Before embarking on the trip, Loong said he has heard a lot about Nigeria, with some of the things he heard not too pleasant. One of the sour points was security issues while as it concerns Lagos, it was the twin issues of traffic gridlock and overcrowding.

On his experience of the trip, he was reticent and that is understandable for a seasoned travel expert and traveller that has visited all the countries of the world including Africa countries, with Libya as the only country on his basket of Africa destinations yet to be visited.

He decried the long hours of passing through immigration and waiting for your luggage at the airport on arrival, which he said the Nigeria government needs to address. Another sour point for him, which he spoke about in all the sites the group visited, was the lack of detailed information, promotional materials and travel guides about the sites.

While commending the sites visited as good and attractive, he advised that Nigeria needs to improve a lot on its tourism offerings, facilities and infrastructure if it wants to be competitive as a tourist destination.

‘‘The sites are good but there is no detailed information about the works on display, there should be information to tell the visitors what the objects are about and the places in Nigeria that they are from,’’ said Loong.

‘‘You need to work hard to improve on these sites. I look forward to visiting and coming with tourists and investors but there has to be improvement on your tourism facilities and infrastructure.’’

Loong disclosed that he will be visiting Nigeria again next year with another team and one of the things he missed on this trip is the Eyo Masquerade. ‘‘I will be here next year, hopefully and I look forward to seeing the Eyo Masquerade.’’

In comparison with other Africa destinations, he scored countries such as South Africa, Morocco and Algeria, as better and well organised than Nigeria, stating that; ‘‘they are more organised and they provide detailed information and direction to the tourists.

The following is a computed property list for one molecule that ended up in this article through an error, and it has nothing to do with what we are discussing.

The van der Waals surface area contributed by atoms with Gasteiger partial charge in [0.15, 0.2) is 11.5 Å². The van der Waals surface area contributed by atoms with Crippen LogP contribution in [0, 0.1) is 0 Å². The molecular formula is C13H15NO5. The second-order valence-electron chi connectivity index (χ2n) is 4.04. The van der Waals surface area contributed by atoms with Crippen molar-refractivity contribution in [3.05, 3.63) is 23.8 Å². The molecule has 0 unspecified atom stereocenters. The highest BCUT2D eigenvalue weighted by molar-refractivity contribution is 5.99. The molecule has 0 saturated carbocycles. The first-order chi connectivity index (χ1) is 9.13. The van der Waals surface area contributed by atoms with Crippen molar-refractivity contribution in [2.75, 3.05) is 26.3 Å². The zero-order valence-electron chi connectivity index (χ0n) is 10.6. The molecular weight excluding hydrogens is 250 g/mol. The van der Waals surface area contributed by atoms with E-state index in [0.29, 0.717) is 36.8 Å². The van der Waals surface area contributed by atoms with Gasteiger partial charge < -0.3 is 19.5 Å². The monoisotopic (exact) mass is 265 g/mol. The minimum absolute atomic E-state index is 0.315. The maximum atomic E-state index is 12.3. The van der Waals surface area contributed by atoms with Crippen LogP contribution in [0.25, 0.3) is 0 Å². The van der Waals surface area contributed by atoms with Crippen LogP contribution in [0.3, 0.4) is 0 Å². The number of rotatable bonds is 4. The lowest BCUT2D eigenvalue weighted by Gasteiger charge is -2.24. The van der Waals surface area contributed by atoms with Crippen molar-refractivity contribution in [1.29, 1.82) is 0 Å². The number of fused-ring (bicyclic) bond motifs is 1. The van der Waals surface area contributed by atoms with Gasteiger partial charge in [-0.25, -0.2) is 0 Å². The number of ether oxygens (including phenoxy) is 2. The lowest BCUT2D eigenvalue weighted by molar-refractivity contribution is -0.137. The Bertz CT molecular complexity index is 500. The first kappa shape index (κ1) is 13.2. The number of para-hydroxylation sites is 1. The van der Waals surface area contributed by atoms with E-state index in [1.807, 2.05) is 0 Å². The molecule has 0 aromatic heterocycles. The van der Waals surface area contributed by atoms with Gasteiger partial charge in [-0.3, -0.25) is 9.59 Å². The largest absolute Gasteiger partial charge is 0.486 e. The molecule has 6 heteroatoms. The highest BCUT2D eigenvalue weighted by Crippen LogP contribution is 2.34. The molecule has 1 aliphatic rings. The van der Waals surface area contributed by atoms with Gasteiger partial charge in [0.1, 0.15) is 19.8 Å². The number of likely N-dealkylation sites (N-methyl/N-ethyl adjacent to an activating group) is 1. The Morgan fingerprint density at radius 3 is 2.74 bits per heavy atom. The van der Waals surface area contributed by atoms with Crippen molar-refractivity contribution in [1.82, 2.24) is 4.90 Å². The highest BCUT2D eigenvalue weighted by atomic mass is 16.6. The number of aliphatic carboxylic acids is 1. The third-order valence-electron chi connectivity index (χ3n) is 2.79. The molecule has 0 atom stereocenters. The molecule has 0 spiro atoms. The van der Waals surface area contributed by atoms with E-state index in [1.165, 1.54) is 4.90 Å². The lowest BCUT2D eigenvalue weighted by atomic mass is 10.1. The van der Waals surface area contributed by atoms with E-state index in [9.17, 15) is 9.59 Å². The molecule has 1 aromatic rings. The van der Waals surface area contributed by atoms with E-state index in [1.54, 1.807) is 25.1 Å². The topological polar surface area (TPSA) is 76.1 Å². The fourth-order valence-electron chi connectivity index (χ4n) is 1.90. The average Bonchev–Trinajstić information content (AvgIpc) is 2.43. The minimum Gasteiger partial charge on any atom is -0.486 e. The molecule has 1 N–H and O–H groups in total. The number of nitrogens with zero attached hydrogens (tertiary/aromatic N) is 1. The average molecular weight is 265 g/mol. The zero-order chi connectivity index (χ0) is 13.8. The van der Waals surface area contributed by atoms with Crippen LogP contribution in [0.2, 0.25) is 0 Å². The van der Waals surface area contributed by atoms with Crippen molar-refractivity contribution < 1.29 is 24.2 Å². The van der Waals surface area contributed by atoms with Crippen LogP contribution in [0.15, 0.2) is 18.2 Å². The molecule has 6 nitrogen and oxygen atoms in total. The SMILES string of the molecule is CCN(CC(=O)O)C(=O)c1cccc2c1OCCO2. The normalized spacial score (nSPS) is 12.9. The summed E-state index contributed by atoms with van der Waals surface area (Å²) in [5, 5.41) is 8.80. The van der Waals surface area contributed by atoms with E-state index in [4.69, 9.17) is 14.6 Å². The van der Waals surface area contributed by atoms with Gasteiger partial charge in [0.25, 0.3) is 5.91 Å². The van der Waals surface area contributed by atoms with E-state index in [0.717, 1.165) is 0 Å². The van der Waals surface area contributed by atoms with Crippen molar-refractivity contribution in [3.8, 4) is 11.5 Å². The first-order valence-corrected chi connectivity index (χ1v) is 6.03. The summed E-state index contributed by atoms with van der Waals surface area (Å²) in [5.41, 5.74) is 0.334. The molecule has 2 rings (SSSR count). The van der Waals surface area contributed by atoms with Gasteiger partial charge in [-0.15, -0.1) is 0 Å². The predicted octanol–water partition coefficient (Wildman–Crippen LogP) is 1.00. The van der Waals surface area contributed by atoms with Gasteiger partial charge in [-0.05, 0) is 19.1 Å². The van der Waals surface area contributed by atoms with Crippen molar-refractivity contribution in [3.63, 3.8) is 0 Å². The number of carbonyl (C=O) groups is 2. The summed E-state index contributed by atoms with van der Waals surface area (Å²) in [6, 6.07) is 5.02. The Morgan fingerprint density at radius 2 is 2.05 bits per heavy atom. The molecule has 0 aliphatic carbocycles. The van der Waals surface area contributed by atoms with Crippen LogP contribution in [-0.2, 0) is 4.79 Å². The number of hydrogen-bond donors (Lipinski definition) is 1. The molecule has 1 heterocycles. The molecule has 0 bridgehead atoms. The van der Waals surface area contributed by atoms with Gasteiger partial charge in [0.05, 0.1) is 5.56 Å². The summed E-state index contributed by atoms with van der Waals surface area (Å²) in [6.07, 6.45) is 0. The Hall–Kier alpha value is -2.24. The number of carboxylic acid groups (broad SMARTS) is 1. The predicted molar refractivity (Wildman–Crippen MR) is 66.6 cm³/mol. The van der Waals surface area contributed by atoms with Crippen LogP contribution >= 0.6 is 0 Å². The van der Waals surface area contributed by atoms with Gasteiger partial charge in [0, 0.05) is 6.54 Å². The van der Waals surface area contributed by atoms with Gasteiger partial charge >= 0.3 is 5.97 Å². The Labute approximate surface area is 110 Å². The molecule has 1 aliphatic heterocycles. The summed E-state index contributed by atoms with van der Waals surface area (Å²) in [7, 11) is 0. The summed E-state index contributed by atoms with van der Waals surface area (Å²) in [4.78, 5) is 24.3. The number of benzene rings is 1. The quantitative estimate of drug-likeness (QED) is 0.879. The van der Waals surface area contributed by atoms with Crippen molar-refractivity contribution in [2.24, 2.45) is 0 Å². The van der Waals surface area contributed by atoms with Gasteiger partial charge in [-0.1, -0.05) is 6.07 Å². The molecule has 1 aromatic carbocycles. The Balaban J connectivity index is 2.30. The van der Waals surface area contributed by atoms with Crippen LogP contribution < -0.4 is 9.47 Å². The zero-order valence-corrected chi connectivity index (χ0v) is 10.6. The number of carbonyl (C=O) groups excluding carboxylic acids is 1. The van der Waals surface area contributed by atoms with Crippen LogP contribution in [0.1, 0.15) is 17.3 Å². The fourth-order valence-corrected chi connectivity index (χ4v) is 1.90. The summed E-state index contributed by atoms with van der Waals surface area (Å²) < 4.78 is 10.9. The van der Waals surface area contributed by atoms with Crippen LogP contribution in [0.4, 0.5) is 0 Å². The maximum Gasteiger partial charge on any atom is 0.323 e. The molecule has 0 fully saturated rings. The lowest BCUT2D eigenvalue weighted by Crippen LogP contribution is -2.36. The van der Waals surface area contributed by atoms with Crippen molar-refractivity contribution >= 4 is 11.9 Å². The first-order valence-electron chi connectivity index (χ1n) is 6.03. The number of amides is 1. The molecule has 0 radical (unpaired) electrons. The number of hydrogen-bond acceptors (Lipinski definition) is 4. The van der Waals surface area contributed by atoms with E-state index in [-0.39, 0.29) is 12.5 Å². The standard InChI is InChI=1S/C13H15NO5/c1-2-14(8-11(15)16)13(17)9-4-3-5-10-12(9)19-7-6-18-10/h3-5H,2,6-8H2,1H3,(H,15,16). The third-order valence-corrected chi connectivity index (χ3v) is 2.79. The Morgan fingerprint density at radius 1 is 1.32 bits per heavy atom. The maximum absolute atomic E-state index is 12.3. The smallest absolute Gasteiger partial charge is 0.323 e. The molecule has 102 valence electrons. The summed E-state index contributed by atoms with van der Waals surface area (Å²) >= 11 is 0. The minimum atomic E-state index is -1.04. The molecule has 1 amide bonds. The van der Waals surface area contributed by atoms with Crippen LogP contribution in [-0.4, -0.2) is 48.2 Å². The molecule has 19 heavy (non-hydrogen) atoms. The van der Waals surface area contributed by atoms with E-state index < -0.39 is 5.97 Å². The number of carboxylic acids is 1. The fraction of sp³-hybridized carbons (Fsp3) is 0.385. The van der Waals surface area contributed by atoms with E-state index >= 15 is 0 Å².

‘‘Even at the airport we had a big problem with the immigration, Ghana and South Africa are not like this but there are problems with Burundi, Mali, Guinea and Guinea Conakry.’’

His views are not what you take for granted as he said that; ‘‘I have been to all African countries except Libya. I will be in Libya in October and I have also toured all over the world.’’

On his motivation for globetrotting, he said; ‘‘I like this kind of job, I like to travel, I like culture, I like to see the world, people, facilities and infrastructure.’’

Airing his views on what he considers unique attractions in Nigeria, he lamented that Nigeria seems not to have any recognisable national landmark or symbol that sells the country globally and what should be a source for driving traffic to the country.

‘‘I have not seen anything quite unique about Nigeria yet judging from my experience travelling across the world,” he said.

‘‘Frankly speaking, not yet, because when you see other cities you see how big they are, the organisation and you have detailed information about them, they have world heritage sites and special places you can visit. Even when I asked our tour guide about the landmarks of Nigeria or Lagos he couldn’t answer me. But you need a landmark for Lagos and for your country so that when people visit you take them there and other sites.’’